How big should your HR staff and budget be?
While this is a question best answered in the context of your unique talent strategy — what it will take to execute that strategy to drive organization success and what role HR plays in making that happen — benchmarks can sometimes provide a helpful reference point.
Bloomberg BNA’s 2017 HR Department Benchmarks and Analysis Report (its 40th annual HR benchmarking study), based on the responses of 681 U.S. HR executives and professionals, supplies some data points for consideration.
A few summary outtakes:
- HR staffing ratios, at median across those reporting, have increased 40% over the last 10 years, from 1.0 HR employees for every 100 workers served in 2007 to 1.4 HR employees in 2017.
- Smaller employers tend to report higher HR staff ratios while larger organizations – who have the advantage of economies of scale – maintain a lower ratio of HR staff.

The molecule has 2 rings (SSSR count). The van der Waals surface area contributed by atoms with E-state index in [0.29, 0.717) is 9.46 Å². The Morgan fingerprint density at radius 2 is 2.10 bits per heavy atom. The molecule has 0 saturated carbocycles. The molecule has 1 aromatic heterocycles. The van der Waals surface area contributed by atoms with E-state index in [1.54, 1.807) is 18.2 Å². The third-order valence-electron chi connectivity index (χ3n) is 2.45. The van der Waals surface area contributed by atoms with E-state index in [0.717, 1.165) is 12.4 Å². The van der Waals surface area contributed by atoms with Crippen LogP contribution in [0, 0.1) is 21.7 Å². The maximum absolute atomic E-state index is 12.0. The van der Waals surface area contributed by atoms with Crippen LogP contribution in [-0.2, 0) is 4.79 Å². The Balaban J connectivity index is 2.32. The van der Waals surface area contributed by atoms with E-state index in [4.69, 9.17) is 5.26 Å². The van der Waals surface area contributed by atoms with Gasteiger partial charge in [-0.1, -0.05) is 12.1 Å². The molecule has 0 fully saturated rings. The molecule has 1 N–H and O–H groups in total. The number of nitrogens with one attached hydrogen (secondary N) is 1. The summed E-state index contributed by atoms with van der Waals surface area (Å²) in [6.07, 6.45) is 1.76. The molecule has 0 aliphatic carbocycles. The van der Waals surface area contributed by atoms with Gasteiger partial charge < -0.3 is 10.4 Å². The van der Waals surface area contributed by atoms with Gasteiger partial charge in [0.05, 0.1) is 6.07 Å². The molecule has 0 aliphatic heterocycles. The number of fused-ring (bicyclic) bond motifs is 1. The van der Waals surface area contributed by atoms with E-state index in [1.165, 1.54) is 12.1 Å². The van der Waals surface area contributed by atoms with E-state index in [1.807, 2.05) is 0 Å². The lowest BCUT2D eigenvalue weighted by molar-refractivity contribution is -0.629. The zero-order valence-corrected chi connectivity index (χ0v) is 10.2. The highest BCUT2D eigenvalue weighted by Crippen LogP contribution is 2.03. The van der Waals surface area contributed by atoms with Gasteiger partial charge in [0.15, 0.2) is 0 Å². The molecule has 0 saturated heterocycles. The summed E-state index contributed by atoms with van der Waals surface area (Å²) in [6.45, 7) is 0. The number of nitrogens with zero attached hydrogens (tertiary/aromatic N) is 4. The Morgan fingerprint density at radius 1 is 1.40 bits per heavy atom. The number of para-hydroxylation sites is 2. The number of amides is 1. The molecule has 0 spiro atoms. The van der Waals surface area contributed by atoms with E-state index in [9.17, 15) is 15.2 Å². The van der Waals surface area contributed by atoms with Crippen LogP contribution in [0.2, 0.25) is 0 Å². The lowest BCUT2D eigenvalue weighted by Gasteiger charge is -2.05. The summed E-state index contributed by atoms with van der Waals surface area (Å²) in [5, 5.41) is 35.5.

- Budgeted HR spending dipped to a 10-year low in 2017, with a median of $1,087 per employee, down from $1,440 in 2016. This seems incongruent with the trend in HR staffing noted above; Bloomberg BNA hypothesizes that perhaps programs and activities have seen modest growth in line with HR staffing increases, but an expansion of the employee population has resulted in a decrease in spending per capita.
population drove down per capita costs
- As with HR staffing, employer size and ability to leverage scale appear to impact HR budgets. The median per capita HR budget ranges from $594 per employee for employers with 2,500 or more workers to $2,966 per employee among those with less than 250 workers.
More details on the BNA research and report here.
Thoughts and reactions?
Creative Commons image “Group of People” by Karina Freitas
This post originally appeared on Compensation Force
Author: Ann Bares